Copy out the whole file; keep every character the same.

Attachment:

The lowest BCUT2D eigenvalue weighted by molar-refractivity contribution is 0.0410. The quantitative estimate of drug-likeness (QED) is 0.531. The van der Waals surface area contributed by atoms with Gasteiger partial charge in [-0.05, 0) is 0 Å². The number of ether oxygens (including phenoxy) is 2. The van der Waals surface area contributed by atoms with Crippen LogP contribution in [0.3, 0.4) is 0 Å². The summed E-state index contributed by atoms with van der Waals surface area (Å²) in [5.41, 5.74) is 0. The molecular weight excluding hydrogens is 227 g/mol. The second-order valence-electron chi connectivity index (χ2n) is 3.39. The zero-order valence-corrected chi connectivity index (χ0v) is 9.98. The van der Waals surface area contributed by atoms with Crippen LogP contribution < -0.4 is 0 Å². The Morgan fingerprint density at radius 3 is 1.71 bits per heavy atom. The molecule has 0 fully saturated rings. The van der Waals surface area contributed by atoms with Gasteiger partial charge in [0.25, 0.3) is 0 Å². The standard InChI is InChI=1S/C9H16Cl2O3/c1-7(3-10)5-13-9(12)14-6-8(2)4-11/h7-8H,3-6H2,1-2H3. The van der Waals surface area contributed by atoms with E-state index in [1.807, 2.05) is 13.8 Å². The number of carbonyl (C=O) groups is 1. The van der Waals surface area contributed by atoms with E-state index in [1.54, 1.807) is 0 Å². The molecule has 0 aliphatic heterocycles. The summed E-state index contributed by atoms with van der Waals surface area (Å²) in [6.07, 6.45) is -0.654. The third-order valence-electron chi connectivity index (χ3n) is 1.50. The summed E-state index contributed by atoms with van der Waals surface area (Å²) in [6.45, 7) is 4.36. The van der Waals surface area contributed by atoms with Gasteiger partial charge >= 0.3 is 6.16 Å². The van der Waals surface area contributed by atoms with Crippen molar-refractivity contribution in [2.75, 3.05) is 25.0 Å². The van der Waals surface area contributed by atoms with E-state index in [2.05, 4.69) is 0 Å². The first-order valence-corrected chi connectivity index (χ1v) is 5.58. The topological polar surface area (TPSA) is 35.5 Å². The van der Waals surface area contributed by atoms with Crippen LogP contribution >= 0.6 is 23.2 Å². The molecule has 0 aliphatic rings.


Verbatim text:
The lowest BCUT2D eigenvalue weighted by molar-refractivity contribution is 0.0410. The quantitative estimate of drug-likeness (QED) is 0.531. The van der Waals surface area contributed by atoms with Gasteiger partial charge in [-0.05, 0) is 0 Å². The number of ether oxygens (including phenoxy) is 2. The van der Waals surface area contributed by atoms with Crippen LogP contribution in [0.3, 0.4) is 0 Å². The summed E-state index contributed by atoms with van der Waals surface area (Å²) in [5.41, 5.74) is 0. The molecular weight excluding hydrogens is 227 g/mol. The second-order valence-electron chi connectivity index (χ2n) is 3.39. The zero-order valence-corrected chi connectivity index (χ0v) is 9.98. The van der Waals surface area contributed by atoms with Crippen LogP contribution < -0.4 is 0 Å². The Morgan fingerprint density at radius 3 is 1.71 bits per heavy atom. The molecule has 0 fully saturated rings. The van der Waals surface area contributed by atoms with Gasteiger partial charge in [0.25, 0.3) is 0 Å². The standard InChI is InChI=1S/C9H16Cl2O3/c1-7(3-10)5-13-9(12)14-6-8(2)4-11/h7-8H,3-6H2,1-2H3. The van der Waals surface area contributed by atoms with E-state index in [1.807, 2.05) is 13.8 Å². The number of carbonyl (C=O) groups is 1. The van der Waals surface area contributed by atoms with E-state index in [1.54, 1.807) is 0 Å². The molecule has 0 aliphatic heterocycles. The summed E-state index contributed by atoms with van der Waals surface area (Å²) in [6.07, 6.45) is -0.654. The third-order valence-electron chi connectivity index (χ3n) is 1.50. The summed E-state index contributed by atoms with van der Waals surface area (Å²) in [6.45, 7) is 4.36. The van der Waals surface area contributed by atoms with Gasteiger partial charge >= 0.3 is 6.16 Å². The van der Waals surface area contributed by atoms with Crippen molar-refractivity contribution in [2.75, 3.05) is 25.0 Å². The van der Waals surface area contributed by atoms with E-state index in [2.05, 4.69) is 0 Å². The first-order valence-corrected chi connectivity index (χ1v) is 5.58. The topological polar surface area (TPSA) is 35.5 Å². The van der Waals surface area contributed by atoms with Crippen LogP contribution >= 0.6 is 23.2 Å². The molecule has 0 aliphatic rings.